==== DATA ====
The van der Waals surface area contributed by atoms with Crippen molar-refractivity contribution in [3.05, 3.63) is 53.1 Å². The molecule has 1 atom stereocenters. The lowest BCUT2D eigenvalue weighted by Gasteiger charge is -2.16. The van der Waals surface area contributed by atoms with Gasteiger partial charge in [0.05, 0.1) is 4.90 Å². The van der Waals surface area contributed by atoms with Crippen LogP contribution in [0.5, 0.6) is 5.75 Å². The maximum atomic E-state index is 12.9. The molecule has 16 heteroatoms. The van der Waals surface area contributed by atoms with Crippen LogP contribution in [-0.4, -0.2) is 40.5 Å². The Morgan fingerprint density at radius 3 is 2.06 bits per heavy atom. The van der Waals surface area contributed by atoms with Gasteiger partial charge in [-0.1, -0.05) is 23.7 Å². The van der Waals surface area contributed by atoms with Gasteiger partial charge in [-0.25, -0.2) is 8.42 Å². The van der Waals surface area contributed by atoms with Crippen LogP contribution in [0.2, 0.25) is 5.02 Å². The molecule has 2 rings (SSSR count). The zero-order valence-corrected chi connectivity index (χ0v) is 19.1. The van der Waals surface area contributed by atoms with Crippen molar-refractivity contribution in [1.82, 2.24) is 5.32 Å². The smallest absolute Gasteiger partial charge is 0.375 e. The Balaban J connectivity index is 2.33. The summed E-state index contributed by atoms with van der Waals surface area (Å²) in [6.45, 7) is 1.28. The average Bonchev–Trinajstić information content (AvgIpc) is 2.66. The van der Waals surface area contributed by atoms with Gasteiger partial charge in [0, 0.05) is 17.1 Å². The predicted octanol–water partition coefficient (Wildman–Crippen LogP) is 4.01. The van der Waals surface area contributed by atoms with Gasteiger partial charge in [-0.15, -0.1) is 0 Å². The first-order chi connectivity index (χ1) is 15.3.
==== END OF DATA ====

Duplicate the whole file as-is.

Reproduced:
The van der Waals surface area contributed by atoms with Crippen molar-refractivity contribution in [3.05, 3.63) is 53.1 Å². The molecule has 1 atom stereocenters. The lowest BCUT2D eigenvalue weighted by Gasteiger charge is -2.16. The van der Waals surface area contributed by atoms with Gasteiger partial charge in [0.05, 0.1) is 4.90 Å². The van der Waals surface area contributed by atoms with Crippen LogP contribution in [0.5, 0.6) is 5.75 Å². The maximum atomic E-state index is 12.9. The molecule has 16 heteroatoms. The van der Waals surface area contributed by atoms with Crippen LogP contribution in [-0.4, -0.2) is 40.5 Å². The Morgan fingerprint density at radius 3 is 2.06 bits per heavy atom. The van der Waals surface area contributed by atoms with Gasteiger partial charge in [-0.1, -0.05) is 23.7 Å². The van der Waals surface area contributed by atoms with Gasteiger partial charge in [-0.25, -0.2) is 8.42 Å². The van der Waals surface area contributed by atoms with Crippen LogP contribution in [0.2, 0.25) is 5.02 Å². The molecule has 2 rings (SSSR count). The zero-order valence-corrected chi connectivity index (χ0v) is 19.1. The van der Waals surface area contributed by atoms with Crippen molar-refractivity contribution in [1.82, 2.24) is 5.32 Å². The smallest absolute Gasteiger partial charge is 0.375 e. The Balaban J connectivity index is 2.33. The summed E-state index contributed by atoms with van der Waals surface area (Å²) in [6.45, 7) is 1.28. The average Bonchev–Trinajstić information content (AvgIpc) is 2.66. The van der Waals surface area contributed by atoms with Gasteiger partial charge in [0, 0.05) is 17.1 Å². The predicted octanol–water partition coefficient (Wildman–Crippen LogP) is 4.01. The van der Waals surface area contributed by atoms with Gasteiger partial charge in [-0.15, -0.1) is 0 Å². The first-order chi connectivity index (χ1) is 15.3.